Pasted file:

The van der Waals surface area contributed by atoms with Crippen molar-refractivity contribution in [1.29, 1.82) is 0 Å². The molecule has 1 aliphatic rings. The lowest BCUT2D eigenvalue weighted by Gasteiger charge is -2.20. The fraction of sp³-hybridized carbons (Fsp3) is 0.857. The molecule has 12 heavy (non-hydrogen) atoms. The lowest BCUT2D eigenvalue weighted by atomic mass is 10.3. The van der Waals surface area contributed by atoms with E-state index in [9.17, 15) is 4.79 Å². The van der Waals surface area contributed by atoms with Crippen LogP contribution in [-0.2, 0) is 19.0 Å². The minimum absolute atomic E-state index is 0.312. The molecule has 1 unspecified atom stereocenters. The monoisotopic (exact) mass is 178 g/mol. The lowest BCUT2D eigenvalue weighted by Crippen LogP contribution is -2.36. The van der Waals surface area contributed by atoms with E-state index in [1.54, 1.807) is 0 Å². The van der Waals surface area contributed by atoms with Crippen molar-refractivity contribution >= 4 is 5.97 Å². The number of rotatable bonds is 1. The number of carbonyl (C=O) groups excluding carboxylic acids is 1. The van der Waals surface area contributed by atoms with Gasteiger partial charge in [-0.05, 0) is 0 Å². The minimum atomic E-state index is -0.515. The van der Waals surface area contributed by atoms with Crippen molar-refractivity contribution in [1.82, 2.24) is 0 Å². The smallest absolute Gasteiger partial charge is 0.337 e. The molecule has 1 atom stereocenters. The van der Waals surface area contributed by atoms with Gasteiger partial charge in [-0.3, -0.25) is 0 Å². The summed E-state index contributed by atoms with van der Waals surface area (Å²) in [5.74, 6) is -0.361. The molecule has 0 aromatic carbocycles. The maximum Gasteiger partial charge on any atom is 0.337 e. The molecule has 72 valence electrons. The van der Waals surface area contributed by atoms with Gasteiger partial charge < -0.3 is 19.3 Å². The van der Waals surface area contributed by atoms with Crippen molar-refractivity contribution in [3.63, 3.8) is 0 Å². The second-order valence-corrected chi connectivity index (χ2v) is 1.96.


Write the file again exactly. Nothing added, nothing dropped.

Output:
The van der Waals surface area contributed by atoms with Crippen molar-refractivity contribution in [1.29, 1.82) is 0 Å². The molecule has 1 aliphatic rings. The lowest BCUT2D eigenvalue weighted by Gasteiger charge is -2.20. The fraction of sp³-hybridized carbons (Fsp3) is 0.857. The molecule has 12 heavy (non-hydrogen) atoms. The lowest BCUT2D eigenvalue weighted by atomic mass is 10.3. The van der Waals surface area contributed by atoms with E-state index in [9.17, 15) is 4.79 Å². The van der Waals surface area contributed by atoms with Crippen LogP contribution in [-0.2, 0) is 19.0 Å². The minimum absolute atomic E-state index is 0.312. The molecule has 1 unspecified atom stereocenters. The monoisotopic (exact) mass is 178 g/mol. The lowest BCUT2D eigenvalue weighted by Crippen LogP contribution is -2.36. The van der Waals surface area contributed by atoms with E-state index in [1.54, 1.807) is 0 Å². The van der Waals surface area contributed by atoms with Crippen molar-refractivity contribution >= 4 is 5.97 Å². The number of rotatable bonds is 1. The number of carbonyl (C=O) groups excluding carboxylic acids is 1. The van der Waals surface area contributed by atoms with Gasteiger partial charge in [-0.05, 0) is 0 Å². The minimum atomic E-state index is -0.515. The van der Waals surface area contributed by atoms with Crippen molar-refractivity contribution in [1.82, 2.24) is 0 Å². The smallest absolute Gasteiger partial charge is 0.337 e. The molecule has 1 atom stereocenters. The van der Waals surface area contributed by atoms with Gasteiger partial charge in [-0.3, -0.25) is 0 Å². The summed E-state index contributed by atoms with van der Waals surface area (Å²) in [5.74, 6) is -0.361. The molecule has 0 aromatic carbocycles. The maximum Gasteiger partial charge on any atom is 0.337 e. The molecule has 72 valence electrons. The van der Waals surface area contributed by atoms with Gasteiger partial charge < -0.3 is 19.3 Å². The van der Waals surface area contributed by atoms with Crippen molar-refractivity contribution in [3.63, 3.8) is 0 Å². The second-order valence-corrected chi connectivity index (χ2v) is 1.96.